REZAIAN: You know, I think it was pretty unclear. It may have been even unclear to them when they took me. I don't think that on July 22, 2014, when my wife and I were detained from our home and taken to prison they had a clear idea of what they wanted to do. I think that the authorities that took us were ones that were actively trying to get in the way of the nuclear negotiations and a possible deal. And our arrest was one of many things that they did to try and disrupt those negotiations. And in the process of writing this book and researching it, my conversations with people in the U.S. government, it was clear that my arrest changed the equation. It changed what they had to talk about every time that they met. It gave it one more challenge to the entire process.

GROSS: So my understanding is the Obama administration didn't want your release to be a bargaining chip on the table. They didn't want to have that enter into negotiations. Do you have an opinion on how that was handled? Because there's arguments on all sides here about what to do, how to best handle it, to save the person who's being held hostage and to not give a future incentive for countries or terrorist groups or factions to basically hold Americans hostage as a - you know, as a bargaining chip. And basically, that's what happened to you. You were being held hostage.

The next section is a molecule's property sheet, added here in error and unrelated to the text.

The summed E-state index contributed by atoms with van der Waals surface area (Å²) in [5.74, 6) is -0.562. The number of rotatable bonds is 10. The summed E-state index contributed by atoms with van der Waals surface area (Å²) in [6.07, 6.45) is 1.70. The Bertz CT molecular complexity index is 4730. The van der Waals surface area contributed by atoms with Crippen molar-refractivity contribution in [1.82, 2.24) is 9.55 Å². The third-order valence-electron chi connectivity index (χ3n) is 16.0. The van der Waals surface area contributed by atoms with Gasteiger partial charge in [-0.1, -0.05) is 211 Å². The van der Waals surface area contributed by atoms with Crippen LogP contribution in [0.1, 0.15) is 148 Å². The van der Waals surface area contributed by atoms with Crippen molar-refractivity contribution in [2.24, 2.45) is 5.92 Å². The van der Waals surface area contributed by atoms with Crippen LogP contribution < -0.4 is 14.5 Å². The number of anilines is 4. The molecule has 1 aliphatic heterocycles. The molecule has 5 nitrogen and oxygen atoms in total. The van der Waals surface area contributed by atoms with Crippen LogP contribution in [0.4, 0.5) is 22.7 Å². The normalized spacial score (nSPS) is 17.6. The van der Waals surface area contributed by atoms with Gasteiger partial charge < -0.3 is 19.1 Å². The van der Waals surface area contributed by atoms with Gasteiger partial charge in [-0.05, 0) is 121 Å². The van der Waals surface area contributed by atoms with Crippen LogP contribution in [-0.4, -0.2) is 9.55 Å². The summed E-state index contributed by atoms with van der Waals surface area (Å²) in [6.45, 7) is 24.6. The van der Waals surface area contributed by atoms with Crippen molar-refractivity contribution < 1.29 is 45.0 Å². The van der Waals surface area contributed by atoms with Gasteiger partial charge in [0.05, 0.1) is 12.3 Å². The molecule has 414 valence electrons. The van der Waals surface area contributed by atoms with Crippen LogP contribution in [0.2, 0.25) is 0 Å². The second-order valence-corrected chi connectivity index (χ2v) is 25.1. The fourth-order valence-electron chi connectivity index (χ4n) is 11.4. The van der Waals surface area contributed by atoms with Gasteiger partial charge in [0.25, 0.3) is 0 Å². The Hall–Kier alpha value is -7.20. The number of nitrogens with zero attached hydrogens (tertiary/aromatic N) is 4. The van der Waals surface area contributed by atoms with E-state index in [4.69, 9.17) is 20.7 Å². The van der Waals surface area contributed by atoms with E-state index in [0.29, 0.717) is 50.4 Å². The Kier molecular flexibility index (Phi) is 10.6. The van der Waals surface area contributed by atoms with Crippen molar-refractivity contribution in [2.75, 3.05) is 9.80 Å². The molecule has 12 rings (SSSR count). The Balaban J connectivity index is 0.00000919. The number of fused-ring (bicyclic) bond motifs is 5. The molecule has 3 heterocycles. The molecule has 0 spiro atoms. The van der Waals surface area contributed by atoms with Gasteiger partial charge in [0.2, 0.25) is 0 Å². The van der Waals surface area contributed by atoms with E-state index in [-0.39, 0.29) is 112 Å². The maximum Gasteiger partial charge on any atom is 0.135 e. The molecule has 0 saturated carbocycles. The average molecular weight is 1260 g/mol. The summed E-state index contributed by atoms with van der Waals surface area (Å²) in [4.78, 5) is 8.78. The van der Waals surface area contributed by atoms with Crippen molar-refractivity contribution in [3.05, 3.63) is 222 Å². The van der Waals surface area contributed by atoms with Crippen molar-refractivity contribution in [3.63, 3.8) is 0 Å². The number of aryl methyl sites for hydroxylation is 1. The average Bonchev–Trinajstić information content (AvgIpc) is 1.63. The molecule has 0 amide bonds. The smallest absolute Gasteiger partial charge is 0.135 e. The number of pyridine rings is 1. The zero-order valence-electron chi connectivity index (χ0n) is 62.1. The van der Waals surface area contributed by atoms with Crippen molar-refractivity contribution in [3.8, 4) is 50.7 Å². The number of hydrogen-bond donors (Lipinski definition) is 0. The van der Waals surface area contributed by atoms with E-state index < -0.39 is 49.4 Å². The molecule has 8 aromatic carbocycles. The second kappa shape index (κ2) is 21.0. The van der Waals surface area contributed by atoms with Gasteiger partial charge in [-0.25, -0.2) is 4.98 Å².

REZAIAN: Yeah. And I think that we need to do much more to - work to outlaw this as a practice. Obviously, it's against every international law that exists and has been for decades, but countries including Iran - and maybe Iran was the country in the last half-century that started this trend - are doing it more and more. It's happening around the world. And they continue to do it themselves. I don't think we've come up with a good deterrent for it yet. And ultimately, I think it's a hard one for me to weigh in on because, ultimately, I'm one of these people that was lucky and came home. But I don't think that there's an easy answer on how to deal with these situations at all.

GROSS: So you were finally released in a trade. Would you just explain the terms of the deal?

REZAIAN: Yeah. So as I understand it now, there were secret negotiations going on between the U.S. and Iran separate from the nuclear negotiations - different locations, different groups of people. And those were a prisoner swap, so to speak. And it was over Americans that were being held in Iran - and also about information over the fate of the FBI agent Bob Levinson, who disappeared in Iran in 2007 - in exchange for Iranian citizens being held in American prisons. And ultimately, that was agreed upon, and the people who were involved were agreed upon. I think both sides walked some of the people back. There are still some Iranians in American prisons that were being discussed at the time. And on the day of the deal, January 16...